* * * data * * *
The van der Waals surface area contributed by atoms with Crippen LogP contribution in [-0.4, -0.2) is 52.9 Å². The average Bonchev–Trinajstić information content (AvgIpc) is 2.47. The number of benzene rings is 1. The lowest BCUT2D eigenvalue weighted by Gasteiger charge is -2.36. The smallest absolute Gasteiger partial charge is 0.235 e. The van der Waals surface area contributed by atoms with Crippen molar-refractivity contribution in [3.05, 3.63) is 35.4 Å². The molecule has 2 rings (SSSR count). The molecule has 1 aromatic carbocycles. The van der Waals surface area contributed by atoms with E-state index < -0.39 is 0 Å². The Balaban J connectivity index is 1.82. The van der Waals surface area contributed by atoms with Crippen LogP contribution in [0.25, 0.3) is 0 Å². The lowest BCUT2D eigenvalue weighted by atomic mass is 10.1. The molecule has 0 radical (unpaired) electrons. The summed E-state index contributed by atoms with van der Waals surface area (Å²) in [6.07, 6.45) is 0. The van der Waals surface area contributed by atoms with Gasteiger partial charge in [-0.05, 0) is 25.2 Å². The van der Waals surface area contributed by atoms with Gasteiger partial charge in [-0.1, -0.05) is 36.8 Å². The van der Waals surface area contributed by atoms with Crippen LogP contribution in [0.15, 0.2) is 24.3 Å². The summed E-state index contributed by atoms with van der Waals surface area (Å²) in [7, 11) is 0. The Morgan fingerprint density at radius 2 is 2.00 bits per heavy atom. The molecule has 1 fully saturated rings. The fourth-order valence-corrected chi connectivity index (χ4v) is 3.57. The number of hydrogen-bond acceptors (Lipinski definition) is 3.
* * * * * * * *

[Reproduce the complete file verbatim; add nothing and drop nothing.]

The van der Waals surface area contributed by atoms with Crippen LogP contribution in [-0.4, -0.2) is 52.9 Å². The average Bonchev–Trinajstić information content (AvgIpc) is 2.47. The number of benzene rings is 1. The lowest BCUT2D eigenvalue weighted by Gasteiger charge is -2.36. The smallest absolute Gasteiger partial charge is 0.235 e. The van der Waals surface area contributed by atoms with Crippen molar-refractivity contribution in [3.05, 3.63) is 35.4 Å². The molecule has 2 rings (SSSR count). The molecule has 1 aromatic carbocycles. The van der Waals surface area contributed by atoms with E-state index < -0.39 is 0 Å². The Balaban J connectivity index is 1.82. The van der Waals surface area contributed by atoms with Crippen LogP contribution in [0.25, 0.3) is 0 Å². The lowest BCUT2D eigenvalue weighted by atomic mass is 10.1. The molecule has 0 radical (unpaired) electrons. The summed E-state index contributed by atoms with van der Waals surface area (Å²) in [6.07, 6.45) is 0. The van der Waals surface area contributed by atoms with Gasteiger partial charge in [-0.05, 0) is 25.2 Å². The van der Waals surface area contributed by atoms with Gasteiger partial charge in [-0.1, -0.05) is 36.8 Å². The van der Waals surface area contributed by atoms with Crippen LogP contribution in [0.15, 0.2) is 24.3 Å². The summed E-state index contributed by atoms with van der Waals surface area (Å²) in [7, 11) is 0. The Morgan fingerprint density at radius 2 is 2.00 bits per heavy atom. The molecule has 1 fully saturated rings. The fourth-order valence-corrected chi connectivity index (χ4v) is 3.57. The number of hydrogen-bond acceptors (Lipinski definition) is 3.